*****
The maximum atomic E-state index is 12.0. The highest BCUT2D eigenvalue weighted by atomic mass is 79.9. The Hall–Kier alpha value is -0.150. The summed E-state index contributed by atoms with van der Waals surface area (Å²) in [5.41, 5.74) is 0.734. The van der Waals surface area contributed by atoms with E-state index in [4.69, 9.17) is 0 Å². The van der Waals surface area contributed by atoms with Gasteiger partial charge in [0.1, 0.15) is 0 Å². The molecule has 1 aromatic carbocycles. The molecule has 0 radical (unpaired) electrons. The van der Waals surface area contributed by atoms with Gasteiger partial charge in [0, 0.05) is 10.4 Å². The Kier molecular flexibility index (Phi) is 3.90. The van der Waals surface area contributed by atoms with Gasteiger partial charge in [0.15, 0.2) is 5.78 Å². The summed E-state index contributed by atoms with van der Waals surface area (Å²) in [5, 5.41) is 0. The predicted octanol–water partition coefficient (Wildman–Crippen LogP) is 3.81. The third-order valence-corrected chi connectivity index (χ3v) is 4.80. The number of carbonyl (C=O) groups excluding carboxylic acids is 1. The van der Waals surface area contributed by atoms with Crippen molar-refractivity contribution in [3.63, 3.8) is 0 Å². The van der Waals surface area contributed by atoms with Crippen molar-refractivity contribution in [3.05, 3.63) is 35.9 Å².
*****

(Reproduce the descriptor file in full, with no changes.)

The maximum atomic E-state index is 12.0. The highest BCUT2D eigenvalue weighted by atomic mass is 79.9. The Hall–Kier alpha value is -0.150. The summed E-state index contributed by atoms with van der Waals surface area (Å²) in [5.41, 5.74) is 0.734. The van der Waals surface area contributed by atoms with E-state index in [4.69, 9.17) is 0 Å². The van der Waals surface area contributed by atoms with Gasteiger partial charge in [0.1, 0.15) is 0 Å². The molecule has 1 aromatic carbocycles. The molecule has 0 radical (unpaired) electrons. The van der Waals surface area contributed by atoms with Gasteiger partial charge in [0, 0.05) is 10.4 Å². The Kier molecular flexibility index (Phi) is 3.90. The van der Waals surface area contributed by atoms with Gasteiger partial charge in [0.15, 0.2) is 5.78 Å². The summed E-state index contributed by atoms with van der Waals surface area (Å²) in [5, 5.41) is 0. The predicted octanol–water partition coefficient (Wildman–Crippen LogP) is 3.81. The third-order valence-corrected chi connectivity index (χ3v) is 4.80. The number of carbonyl (C=O) groups excluding carboxylic acids is 1. The van der Waals surface area contributed by atoms with Crippen molar-refractivity contribution in [3.63, 3.8) is 0 Å². The van der Waals surface area contributed by atoms with Crippen molar-refractivity contribution in [3.05, 3.63) is 35.9 Å².